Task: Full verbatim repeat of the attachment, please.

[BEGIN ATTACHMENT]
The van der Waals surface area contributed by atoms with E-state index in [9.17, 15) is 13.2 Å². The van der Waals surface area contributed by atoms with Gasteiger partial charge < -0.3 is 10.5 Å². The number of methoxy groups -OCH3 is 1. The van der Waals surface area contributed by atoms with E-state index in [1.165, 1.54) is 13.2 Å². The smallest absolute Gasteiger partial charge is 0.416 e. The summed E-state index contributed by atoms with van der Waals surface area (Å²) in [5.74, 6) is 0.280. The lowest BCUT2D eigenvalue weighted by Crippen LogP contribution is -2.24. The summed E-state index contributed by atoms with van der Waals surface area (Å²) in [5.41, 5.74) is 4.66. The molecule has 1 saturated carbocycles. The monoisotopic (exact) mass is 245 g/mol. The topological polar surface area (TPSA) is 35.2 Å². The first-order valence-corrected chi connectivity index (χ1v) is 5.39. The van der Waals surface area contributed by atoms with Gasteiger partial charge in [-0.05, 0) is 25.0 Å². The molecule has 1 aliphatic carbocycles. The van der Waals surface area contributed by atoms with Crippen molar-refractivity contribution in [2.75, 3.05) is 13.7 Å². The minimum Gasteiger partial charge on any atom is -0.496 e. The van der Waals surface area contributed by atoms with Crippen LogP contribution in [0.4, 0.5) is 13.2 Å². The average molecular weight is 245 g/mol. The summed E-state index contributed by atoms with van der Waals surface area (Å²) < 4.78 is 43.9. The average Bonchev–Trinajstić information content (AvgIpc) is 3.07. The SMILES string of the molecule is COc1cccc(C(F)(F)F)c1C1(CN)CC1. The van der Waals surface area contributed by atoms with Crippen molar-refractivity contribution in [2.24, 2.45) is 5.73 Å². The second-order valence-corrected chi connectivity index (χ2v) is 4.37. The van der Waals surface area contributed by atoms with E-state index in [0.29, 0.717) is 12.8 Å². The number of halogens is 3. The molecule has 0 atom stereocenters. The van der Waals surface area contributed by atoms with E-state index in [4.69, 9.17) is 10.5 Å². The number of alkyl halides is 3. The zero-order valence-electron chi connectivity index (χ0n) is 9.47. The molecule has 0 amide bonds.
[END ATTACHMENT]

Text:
The van der Waals surface area contributed by atoms with E-state index in [9.17, 15) is 13.2 Å². The van der Waals surface area contributed by atoms with Gasteiger partial charge < -0.3 is 10.5 Å². The number of methoxy groups -OCH3 is 1. The van der Waals surface area contributed by atoms with E-state index in [1.165, 1.54) is 13.2 Å². The smallest absolute Gasteiger partial charge is 0.416 e. The summed E-state index contributed by atoms with van der Waals surface area (Å²) in [5.74, 6) is 0.280. The lowest BCUT2D eigenvalue weighted by Crippen LogP contribution is -2.24. The summed E-state index contributed by atoms with van der Waals surface area (Å²) in [5.41, 5.74) is 4.66. The molecule has 1 saturated carbocycles. The monoisotopic (exact) mass is 245 g/mol. The topological polar surface area (TPSA) is 35.2 Å². The first-order valence-corrected chi connectivity index (χ1v) is 5.39. The van der Waals surface area contributed by atoms with Gasteiger partial charge in [-0.05, 0) is 25.0 Å². The molecule has 1 aliphatic carbocycles. The van der Waals surface area contributed by atoms with Crippen molar-refractivity contribution in [2.75, 3.05) is 13.7 Å². The minimum Gasteiger partial charge on any atom is -0.496 e. The van der Waals surface area contributed by atoms with Crippen LogP contribution in [0.4, 0.5) is 13.2 Å². The average molecular weight is 245 g/mol. The summed E-state index contributed by atoms with van der Waals surface area (Å²) < 4.78 is 43.9. The average Bonchev–Trinajstić information content (AvgIpc) is 3.07. The SMILES string of the molecule is COc1cccc(C(F)(F)F)c1C1(CN)CC1. The van der Waals surface area contributed by atoms with Crippen molar-refractivity contribution in [2.24, 2.45) is 5.73 Å². The second-order valence-corrected chi connectivity index (χ2v) is 4.37. The van der Waals surface area contributed by atoms with E-state index in [0.29, 0.717) is 12.8 Å². The number of halogens is 3. The molecule has 0 atom stereocenters. The van der Waals surface area contributed by atoms with E-state index in [4.69, 9.17) is 10.5 Å². The number of alkyl halides is 3. The zero-order valence-electron chi connectivity index (χ0n) is 9.47. The molecule has 0 amide bonds.